In believing the circle is image, we limit the imagination.
Draw a circle anywhere on a piece of paper.
Cut the circle from the paper.
How many circles are there?
Compare properties of both circles.
They are the same circle.
By removing the circle from the paper the other circle is left. One boundary separates the physical circle from the non-physical other circle. We might say one is positive, the other negative. One is where the other is not. The inverse of one is the other. The compliment is so intimate that without separation we miss the dual nature.
Fold both circles in half.
Notice the difference and similarities in each circle.
One circle contains the creases. With the other circle the paper references the unseen crease within the circle boundary. Having folded in half what is not there informs alignment with what is there.
Fold both half-folded circles twice more in ratio of 1:2 http://wholemovement.com/how-to-fold-circles.
Below: Having folded the half-folded circles into thirds, open them to find three diameters in each. Three chords are visible in the one removed; they are not visible in the other circle.
Three diameters, six radii define six areas and seven points. In the other circle the unseen diameters extended outward showing six line segments defining six areas and twelve points. The proportional folding is the same for both circles. Removing the image from the rectangle paper the other self-referencing, self-organizing circle is now a hole defined by context, yet functions in the same way as the folded paper. The creases not seen in the circle extend through the rectangle. The invisible is held with-in the visible, and for that reason often goes unrecognized. The unseen informs through space that which can be seen.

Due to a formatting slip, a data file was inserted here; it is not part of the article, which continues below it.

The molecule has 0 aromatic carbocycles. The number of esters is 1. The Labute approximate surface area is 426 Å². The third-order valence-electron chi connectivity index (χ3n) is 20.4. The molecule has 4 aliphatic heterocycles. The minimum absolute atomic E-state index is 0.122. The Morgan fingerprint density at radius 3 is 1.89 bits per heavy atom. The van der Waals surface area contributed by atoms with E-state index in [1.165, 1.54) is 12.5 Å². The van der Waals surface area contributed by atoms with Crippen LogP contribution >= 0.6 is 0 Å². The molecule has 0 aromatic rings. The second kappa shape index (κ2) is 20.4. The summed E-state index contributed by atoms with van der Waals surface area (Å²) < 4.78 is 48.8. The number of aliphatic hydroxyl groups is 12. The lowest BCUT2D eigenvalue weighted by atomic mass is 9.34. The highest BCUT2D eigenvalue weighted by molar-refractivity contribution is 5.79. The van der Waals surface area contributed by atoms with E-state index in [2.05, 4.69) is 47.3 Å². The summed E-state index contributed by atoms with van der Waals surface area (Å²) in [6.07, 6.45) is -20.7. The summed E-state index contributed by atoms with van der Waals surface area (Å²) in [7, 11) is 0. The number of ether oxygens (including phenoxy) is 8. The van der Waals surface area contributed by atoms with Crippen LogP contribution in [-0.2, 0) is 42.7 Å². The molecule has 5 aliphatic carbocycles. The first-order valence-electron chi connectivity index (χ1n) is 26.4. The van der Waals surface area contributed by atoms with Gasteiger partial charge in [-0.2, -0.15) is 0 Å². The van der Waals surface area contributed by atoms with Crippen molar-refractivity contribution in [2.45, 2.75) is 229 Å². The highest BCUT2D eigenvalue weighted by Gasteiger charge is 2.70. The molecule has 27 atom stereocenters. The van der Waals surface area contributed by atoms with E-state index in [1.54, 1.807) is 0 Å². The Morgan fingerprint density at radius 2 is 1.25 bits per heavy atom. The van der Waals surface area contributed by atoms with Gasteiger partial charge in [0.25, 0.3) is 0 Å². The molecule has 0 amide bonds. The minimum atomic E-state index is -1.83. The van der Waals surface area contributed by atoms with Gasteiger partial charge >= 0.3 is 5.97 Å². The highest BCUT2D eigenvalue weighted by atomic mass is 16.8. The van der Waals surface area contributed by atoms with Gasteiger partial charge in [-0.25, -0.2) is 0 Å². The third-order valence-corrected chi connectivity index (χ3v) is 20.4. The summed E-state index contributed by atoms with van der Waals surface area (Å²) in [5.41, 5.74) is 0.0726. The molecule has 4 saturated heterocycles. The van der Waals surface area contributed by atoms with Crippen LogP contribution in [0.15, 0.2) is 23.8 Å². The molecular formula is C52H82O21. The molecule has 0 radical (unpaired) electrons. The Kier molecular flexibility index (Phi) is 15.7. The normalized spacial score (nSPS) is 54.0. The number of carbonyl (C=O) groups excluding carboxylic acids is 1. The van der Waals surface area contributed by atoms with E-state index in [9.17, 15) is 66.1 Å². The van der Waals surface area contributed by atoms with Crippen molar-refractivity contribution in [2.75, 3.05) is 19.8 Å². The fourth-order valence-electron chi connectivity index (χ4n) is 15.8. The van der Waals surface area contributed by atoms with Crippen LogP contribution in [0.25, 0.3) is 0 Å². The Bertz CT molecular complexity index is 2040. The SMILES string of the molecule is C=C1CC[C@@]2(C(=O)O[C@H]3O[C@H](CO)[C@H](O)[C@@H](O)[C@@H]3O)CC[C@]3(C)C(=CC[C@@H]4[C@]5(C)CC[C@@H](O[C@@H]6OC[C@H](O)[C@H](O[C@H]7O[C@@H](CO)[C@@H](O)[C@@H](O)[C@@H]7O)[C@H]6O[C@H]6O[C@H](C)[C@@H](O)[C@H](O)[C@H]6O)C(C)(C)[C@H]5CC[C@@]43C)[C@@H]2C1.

Fold circles to a higher frequency of the same pattern of division, see blog for instructions; http://wholemovement.com/blog/item/97-unity-origami
When folded to a higher frequency each circle reveals six diameters, the organization being in the first three. The second set of three diameters have a different proportioned division functioning as bisecting diameters to the first three.
Below left) Division of the first three diameters show four equal sections revealing a hexagon star and hexagon. With one the hexagon and star are on the inside boundary of the circle, with the other circle the star points and hexagon are creased into the rectangle on the outside of the circle boundary; one goes in the outer goes out.
Above right: When replacing the removed circle back into the other there are two ways to align the six diameters. One aligns the star points so both are in the same orientation; the other (pictured above) is where the star point diameters are in alignment with the in-between diameters of the other, a thirty-degree shift in position. The latter is the complete alignment of the grid showing two levels of grid division using all six diameters.
The creases in the paper have been drawn over for better visibility.
Below: Continuing a higher frequency folding in the rectangle (creasing lines parallel to lines already there) the equilateral triangle grid becomes obvious reflecting the same size grid we see in the folded circle. Coloring the same size and orientation of triangles makes the pattern clear. The removed circle shows more information; each triangle of the hexagon division is bisected in three directions rotating the grid thirty degrees to a smaller scale. This can be described as a fractal like “interference pattern” (upper right.)